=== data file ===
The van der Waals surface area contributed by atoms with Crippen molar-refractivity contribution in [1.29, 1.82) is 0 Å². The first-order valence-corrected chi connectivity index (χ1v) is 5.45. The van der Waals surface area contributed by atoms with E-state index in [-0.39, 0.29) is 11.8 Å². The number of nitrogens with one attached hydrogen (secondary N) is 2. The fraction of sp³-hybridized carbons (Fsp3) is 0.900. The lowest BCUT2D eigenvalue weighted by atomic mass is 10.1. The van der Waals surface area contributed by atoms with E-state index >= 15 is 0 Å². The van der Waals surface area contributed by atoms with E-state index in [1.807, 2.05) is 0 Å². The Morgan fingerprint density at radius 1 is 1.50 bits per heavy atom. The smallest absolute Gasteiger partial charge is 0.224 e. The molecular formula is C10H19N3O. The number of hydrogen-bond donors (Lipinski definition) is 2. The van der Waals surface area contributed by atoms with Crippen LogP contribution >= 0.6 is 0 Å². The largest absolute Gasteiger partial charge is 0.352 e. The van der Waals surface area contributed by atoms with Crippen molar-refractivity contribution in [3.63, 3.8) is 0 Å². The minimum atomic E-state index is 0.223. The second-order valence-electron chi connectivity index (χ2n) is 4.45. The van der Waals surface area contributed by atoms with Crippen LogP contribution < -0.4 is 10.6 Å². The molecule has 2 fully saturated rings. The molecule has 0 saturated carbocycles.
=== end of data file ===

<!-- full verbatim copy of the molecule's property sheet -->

The van der Waals surface area contributed by atoms with Crippen molar-refractivity contribution in [1.29, 1.82) is 0 Å². The first-order valence-corrected chi connectivity index (χ1v) is 5.45. The van der Waals surface area contributed by atoms with E-state index in [-0.39, 0.29) is 11.8 Å². The number of nitrogens with one attached hydrogen (secondary N) is 2. The fraction of sp³-hybridized carbons (Fsp3) is 0.900. The lowest BCUT2D eigenvalue weighted by atomic mass is 10.1. The van der Waals surface area contributed by atoms with E-state index >= 15 is 0 Å². The van der Waals surface area contributed by atoms with E-state index in [1.807, 2.05) is 0 Å². The Morgan fingerprint density at radius 1 is 1.50 bits per heavy atom. The smallest absolute Gasteiger partial charge is 0.224 e. The molecular formula is C10H19N3O. The number of hydrogen-bond donors (Lipinski definition) is 2. The van der Waals surface area contributed by atoms with Crippen LogP contribution >= 0.6 is 0 Å². The largest absolute Gasteiger partial charge is 0.352 e. The van der Waals surface area contributed by atoms with Crippen molar-refractivity contribution in [3.63, 3.8) is 0 Å². The minimum atomic E-state index is 0.223. The second-order valence-electron chi connectivity index (χ2n) is 4.45. The van der Waals surface area contributed by atoms with Crippen LogP contribution < -0.4 is 10.6 Å². The molecule has 2 fully saturated rings. The molecule has 0 saturated carbocycles.